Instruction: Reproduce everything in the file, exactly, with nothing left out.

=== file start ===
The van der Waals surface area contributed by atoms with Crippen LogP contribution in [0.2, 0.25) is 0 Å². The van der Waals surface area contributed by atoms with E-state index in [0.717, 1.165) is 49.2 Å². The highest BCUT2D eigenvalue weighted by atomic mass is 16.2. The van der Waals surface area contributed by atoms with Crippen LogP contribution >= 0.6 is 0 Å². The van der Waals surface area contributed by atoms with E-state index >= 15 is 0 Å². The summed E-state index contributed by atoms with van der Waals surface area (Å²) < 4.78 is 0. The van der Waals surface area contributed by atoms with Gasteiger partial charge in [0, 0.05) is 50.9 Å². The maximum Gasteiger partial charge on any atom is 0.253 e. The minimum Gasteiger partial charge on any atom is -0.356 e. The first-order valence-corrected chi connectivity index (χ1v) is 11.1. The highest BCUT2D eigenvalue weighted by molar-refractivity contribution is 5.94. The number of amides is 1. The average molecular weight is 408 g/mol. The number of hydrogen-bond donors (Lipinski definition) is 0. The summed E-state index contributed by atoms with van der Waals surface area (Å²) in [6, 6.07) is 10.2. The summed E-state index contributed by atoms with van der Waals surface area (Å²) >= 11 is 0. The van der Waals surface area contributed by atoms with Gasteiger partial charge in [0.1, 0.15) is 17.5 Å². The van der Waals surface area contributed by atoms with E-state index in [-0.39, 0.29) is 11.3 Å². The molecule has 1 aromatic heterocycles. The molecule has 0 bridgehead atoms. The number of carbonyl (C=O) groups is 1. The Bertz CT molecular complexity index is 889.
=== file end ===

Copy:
The van der Waals surface area contributed by atoms with Crippen LogP contribution in [0.2, 0.25) is 0 Å². The van der Waals surface area contributed by atoms with E-state index in [0.717, 1.165) is 49.2 Å². The highest BCUT2D eigenvalue weighted by atomic mass is 16.2. The van der Waals surface area contributed by atoms with Crippen LogP contribution >= 0.6 is 0 Å². The van der Waals surface area contributed by atoms with E-state index >= 15 is 0 Å². The summed E-state index contributed by atoms with van der Waals surface area (Å²) < 4.78 is 0. The van der Waals surface area contributed by atoms with Gasteiger partial charge in [0, 0.05) is 50.9 Å². The maximum Gasteiger partial charge on any atom is 0.253 e. The minimum Gasteiger partial charge on any atom is -0.356 e. The first-order valence-corrected chi connectivity index (χ1v) is 11.1. The highest BCUT2D eigenvalue weighted by molar-refractivity contribution is 5.94. The number of amides is 1. The average molecular weight is 408 g/mol. The number of hydrogen-bond donors (Lipinski definition) is 0. The summed E-state index contributed by atoms with van der Waals surface area (Å²) in [6, 6.07) is 10.2. The summed E-state index contributed by atoms with van der Waals surface area (Å²) >= 11 is 0. The van der Waals surface area contributed by atoms with Gasteiger partial charge in [0.1, 0.15) is 17.5 Å². The van der Waals surface area contributed by atoms with E-state index in [-0.39, 0.29) is 11.3 Å². The molecule has 1 aromatic heterocycles. The molecule has 0 bridgehead atoms. The number of carbonyl (C=O) groups is 1. The Bertz CT molecular complexity index is 889.